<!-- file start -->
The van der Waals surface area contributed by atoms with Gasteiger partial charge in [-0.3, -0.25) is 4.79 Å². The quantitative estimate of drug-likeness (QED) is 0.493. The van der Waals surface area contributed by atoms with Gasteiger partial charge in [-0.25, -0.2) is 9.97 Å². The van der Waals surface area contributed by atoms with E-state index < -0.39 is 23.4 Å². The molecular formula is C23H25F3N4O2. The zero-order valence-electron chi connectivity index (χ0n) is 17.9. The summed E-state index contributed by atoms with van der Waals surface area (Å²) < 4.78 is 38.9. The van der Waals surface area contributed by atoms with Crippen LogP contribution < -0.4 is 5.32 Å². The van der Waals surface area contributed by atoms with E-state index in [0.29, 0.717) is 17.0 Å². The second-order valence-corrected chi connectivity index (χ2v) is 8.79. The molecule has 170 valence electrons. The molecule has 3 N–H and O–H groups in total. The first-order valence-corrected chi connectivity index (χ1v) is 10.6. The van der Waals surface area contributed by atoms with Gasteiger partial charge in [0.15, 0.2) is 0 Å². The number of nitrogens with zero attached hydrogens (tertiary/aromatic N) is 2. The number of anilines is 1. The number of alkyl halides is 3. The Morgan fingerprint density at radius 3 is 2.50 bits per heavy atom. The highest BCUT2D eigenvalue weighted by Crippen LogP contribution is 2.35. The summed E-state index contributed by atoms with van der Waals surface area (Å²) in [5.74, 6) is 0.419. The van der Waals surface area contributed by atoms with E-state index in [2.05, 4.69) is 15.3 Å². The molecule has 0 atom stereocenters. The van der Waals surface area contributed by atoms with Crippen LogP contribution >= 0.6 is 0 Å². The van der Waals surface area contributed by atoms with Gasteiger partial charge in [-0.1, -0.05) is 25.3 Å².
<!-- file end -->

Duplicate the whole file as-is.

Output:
The van der Waals surface area contributed by atoms with Gasteiger partial charge in [-0.3, -0.25) is 4.79 Å². The quantitative estimate of drug-likeness (QED) is 0.493. The van der Waals surface area contributed by atoms with Gasteiger partial charge in [-0.25, -0.2) is 9.97 Å². The van der Waals surface area contributed by atoms with E-state index < -0.39 is 23.4 Å². The molecular formula is C23H25F3N4O2. The zero-order valence-electron chi connectivity index (χ0n) is 17.9. The summed E-state index contributed by atoms with van der Waals surface area (Å²) < 4.78 is 38.9. The van der Waals surface area contributed by atoms with Crippen LogP contribution < -0.4 is 5.32 Å². The van der Waals surface area contributed by atoms with E-state index in [0.29, 0.717) is 17.0 Å². The second-order valence-corrected chi connectivity index (χ2v) is 8.79. The molecule has 170 valence electrons. The molecule has 3 N–H and O–H groups in total. The first-order valence-corrected chi connectivity index (χ1v) is 10.6. The van der Waals surface area contributed by atoms with Gasteiger partial charge in [0.15, 0.2) is 0 Å². The number of nitrogens with zero attached hydrogens (tertiary/aromatic N) is 2. The number of anilines is 1. The number of alkyl halides is 3. The Morgan fingerprint density at radius 3 is 2.50 bits per heavy atom. The highest BCUT2D eigenvalue weighted by Crippen LogP contribution is 2.35. The summed E-state index contributed by atoms with van der Waals surface area (Å²) in [5.74, 6) is 0.419. The van der Waals surface area contributed by atoms with E-state index in [2.05, 4.69) is 15.3 Å². The molecule has 0 atom stereocenters. The van der Waals surface area contributed by atoms with Crippen LogP contribution >= 0.6 is 0 Å². The van der Waals surface area contributed by atoms with Gasteiger partial charge in [-0.1, -0.05) is 25.3 Å².